Thomas Shotter Boys was born in Pentonville, London, on 2 January 1803, the son of a salesman. He was apprenticed to the engraver, George Cooke, between 1817 and 1823, and his training in printmaking had an influence on the development of his lucid style of watercolour. Though exhibiting at the Society of British Artists from 1824 (until 1858), he moved to Paris, where he met Richard Parkes Bonington, as well as the Fielding brothers and William Callow.
As Bonington’s friend and protégé, Boys entered an influential artistic circle that included the painter, Eugène Delacroix, and the young writer, Prosper Merimée. While Bonington encouraged him to concentrate on watercolours, so he, in turn, may have given lessons in etching to Bonington and the landscape painter, Paul Huet. He exhibited four designs, as engraved by Cooke, at the Paris Salon of 1827-28.
When revolution broke out in Paris in 1830, Boys retreated to London, but returned to the French capital a year later. He soon showed himself – on both sides of the English Channel – to be Bonington’s closest follower. He exhibited at the Salon again from 1833, and at the New Society of Painters in Water Colours from 1832 (becoming an associate in 1840, and full member in 1841). He also passed on aspects of the Bonington style directly to his pupils, notably Callow, with whom he shared his studio at 19 rue du Bouloy..
Boys was in Paris at a time when British printmakers were in demand. In addition to his abilities as an etcher, he took lessons in lithography, either at Godefroy Engelmann’s Imprimerie Lithographique, or from one of the English artists working for the publisher, J F d’Ostervald. Ever aware of the potential relationship between painting and printmaking, he considered lithography, in particular, as ‘painting on stone’. He put his newly learned skills to good use, from 1833, in his contributions to the Picardie and Langeudoc volumes of Baron Isidore Taylor’s Voyages pittoresques et romantiques dans l’ancienne France.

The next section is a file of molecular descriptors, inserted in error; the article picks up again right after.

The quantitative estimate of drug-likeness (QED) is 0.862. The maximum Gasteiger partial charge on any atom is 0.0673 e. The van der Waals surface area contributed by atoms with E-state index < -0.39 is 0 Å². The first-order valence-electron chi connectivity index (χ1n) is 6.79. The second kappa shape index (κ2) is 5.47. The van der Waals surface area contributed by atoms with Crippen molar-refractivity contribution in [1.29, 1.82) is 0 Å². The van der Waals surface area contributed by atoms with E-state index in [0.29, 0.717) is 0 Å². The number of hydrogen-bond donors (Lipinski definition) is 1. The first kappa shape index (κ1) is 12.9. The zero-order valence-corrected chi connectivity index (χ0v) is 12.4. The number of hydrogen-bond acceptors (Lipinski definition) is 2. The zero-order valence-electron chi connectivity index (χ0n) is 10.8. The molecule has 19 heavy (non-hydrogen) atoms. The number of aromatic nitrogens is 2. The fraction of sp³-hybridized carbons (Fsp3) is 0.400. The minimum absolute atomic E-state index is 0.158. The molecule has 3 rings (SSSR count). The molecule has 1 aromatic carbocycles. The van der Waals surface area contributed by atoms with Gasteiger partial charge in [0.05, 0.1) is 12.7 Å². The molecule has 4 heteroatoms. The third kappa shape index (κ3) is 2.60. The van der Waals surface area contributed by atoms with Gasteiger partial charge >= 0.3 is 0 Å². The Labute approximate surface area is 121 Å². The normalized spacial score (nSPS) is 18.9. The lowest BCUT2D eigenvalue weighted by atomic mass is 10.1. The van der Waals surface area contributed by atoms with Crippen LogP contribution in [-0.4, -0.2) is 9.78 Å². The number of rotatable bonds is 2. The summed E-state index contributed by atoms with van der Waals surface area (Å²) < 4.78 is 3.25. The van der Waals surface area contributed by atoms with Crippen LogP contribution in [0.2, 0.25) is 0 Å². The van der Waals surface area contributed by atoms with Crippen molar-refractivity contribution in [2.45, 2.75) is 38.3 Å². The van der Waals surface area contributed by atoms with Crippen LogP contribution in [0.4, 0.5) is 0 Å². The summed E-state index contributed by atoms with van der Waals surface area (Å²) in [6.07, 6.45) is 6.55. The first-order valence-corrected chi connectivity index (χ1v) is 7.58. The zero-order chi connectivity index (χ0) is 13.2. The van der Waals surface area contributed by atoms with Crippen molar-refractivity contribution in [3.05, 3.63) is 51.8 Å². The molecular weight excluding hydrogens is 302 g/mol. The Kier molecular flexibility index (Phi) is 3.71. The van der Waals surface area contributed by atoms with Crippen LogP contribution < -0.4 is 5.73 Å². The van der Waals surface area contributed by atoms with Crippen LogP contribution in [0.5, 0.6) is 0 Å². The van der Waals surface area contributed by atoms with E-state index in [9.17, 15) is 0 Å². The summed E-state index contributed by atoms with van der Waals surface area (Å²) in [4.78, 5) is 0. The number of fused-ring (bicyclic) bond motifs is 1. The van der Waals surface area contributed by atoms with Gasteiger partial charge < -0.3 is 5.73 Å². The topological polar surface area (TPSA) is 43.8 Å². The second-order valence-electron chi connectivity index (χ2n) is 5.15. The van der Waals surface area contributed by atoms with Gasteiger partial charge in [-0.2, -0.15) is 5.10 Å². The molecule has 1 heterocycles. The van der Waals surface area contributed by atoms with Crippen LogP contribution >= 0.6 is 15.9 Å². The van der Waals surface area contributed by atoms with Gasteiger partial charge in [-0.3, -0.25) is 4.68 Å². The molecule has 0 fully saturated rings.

Returning to London in 1837 with a large number of watercolours, Boys set about making chromolithographs of them, which Charles Hullmandel published together, two years later, as Picturesque Architecture in Paris, Ghent, Antwerp, Rouen, etc. A technically innovative achievement, the project brought him a degree of international fame. Original Views of London as It Is (1842) proved equally popular.
However, by 1850, Boys was past his peak. He attempted to revive his work as a painter by taking sketching tours, but had to find work as a drawing master and reproductive printmaker. One significant late patron was John Ruskin, for whom Boys prepared the etching plates for Modern Painters and the lithographs for The Stones of Venice.